NIH Research Matters
June 21, 2010
Stem Cells Used to Create Cells to Study Heart Condition
Researchers have made stem cell lines from patients with LEOPARD syndrome, a rare developmental disorder. The accomplishment is a major step toward using stem cells to model disease pathways and test potential treatments.
Scientists recently made great progress in learning how to create induced pluripotent stem (iPS) cells. The cells are made by genetically altering adult cells to take on the characteristics of embryonic stem cells. iPS cells can grow indefinitely in the laboratory and can theoretically change, or differentiate, into all cell types found in the body.
Researchers have been working to harness the potential of iPS cells to repair tissues and organs. The unique advantage of iPS cells is that scientists could potentially create them from cells taken from individuals with particular diseases or conditions. Studying the cells as they differentiate and develop could shed light on the molecular mechanisms of disease.
A team of researchers led by Drs. Ihor R. Lemischka and Bruce D. Gelb at Mount Sinai School of Medicine set out to create iPS cells from patients with LEOPARD syndrome. The rare disorder is characterized by dark skin markings, deafness and other developmental problems. Hypertrophic cardiomyopathy, a thickening of the heart muscle, affects about 80% of children with the syndrome and is its most dangerous symptom.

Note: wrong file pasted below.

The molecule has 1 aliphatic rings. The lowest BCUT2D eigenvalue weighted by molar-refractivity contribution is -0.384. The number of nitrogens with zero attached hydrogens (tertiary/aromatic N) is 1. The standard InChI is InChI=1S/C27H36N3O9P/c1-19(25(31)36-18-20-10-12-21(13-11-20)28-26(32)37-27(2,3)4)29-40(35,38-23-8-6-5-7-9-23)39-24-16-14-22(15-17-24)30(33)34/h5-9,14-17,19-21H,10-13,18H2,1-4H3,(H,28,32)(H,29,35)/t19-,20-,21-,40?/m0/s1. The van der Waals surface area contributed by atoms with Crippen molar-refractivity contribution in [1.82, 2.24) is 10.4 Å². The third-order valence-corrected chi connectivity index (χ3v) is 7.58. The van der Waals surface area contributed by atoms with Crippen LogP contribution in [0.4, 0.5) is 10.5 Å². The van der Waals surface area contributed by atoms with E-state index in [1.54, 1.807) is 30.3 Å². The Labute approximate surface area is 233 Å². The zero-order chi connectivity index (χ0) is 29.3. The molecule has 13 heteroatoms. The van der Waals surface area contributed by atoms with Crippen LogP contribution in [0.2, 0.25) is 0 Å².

About 90% of LEOPARD syndrome cases are caused by mutations in the PTPN11 gene, which encodes a protein called tyrosine phosphatase SHP2. PTPN11 is expressed throughout the body and is essential for normal development, making it difficult for researchers to understand what goes wrong during development in people with the disorder. The effort to develop stem cells for the study of LEOPARD syndrome was funded by NIH’s National Institute of General Medical Sciences (NIGMS) and others.
In the June 9, 2010, issue of Nature, the researchers reported that they used 4 genes to reprogram skin cells from 2 patients with LEOPARD syndrome. The new cell lines could successfully differentiate into several different cell types. The researchers then coaxed the iPS cells to become heart cells and found that they were enlarged and had other characteristics of hypertrophic cardiomyopathy.
The researchers analyzed protein extracts from the iPS-derived heart cells and identified several potential targets for future study. The reprogrammed cells had alterations in various cell signaling pathways, some previously linked with cardiac hypertrophy.
"We knew there was potential in using pluripotent stem cells from people with genetic disorders to develop diseases in vitro, but our study is the first to successfully create abnormal heart cells," Lemischka says.
These cell lines may help researchers identify compounds that can reverse the characteristics of LEOPARD syndrome. "Now that we have developed these cells, we can study why they become enlarged and develop treatments to prevent them from overgrowing," Lemischka says.
—by Harrison Wein, Ph.D.
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Editor: Harrison Wein, Ph.D.
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NIH Research Matters is a weekly update of NIH research highlights from the Office of Communications and Public Liaison, Office of the Director, National Institutes of Health.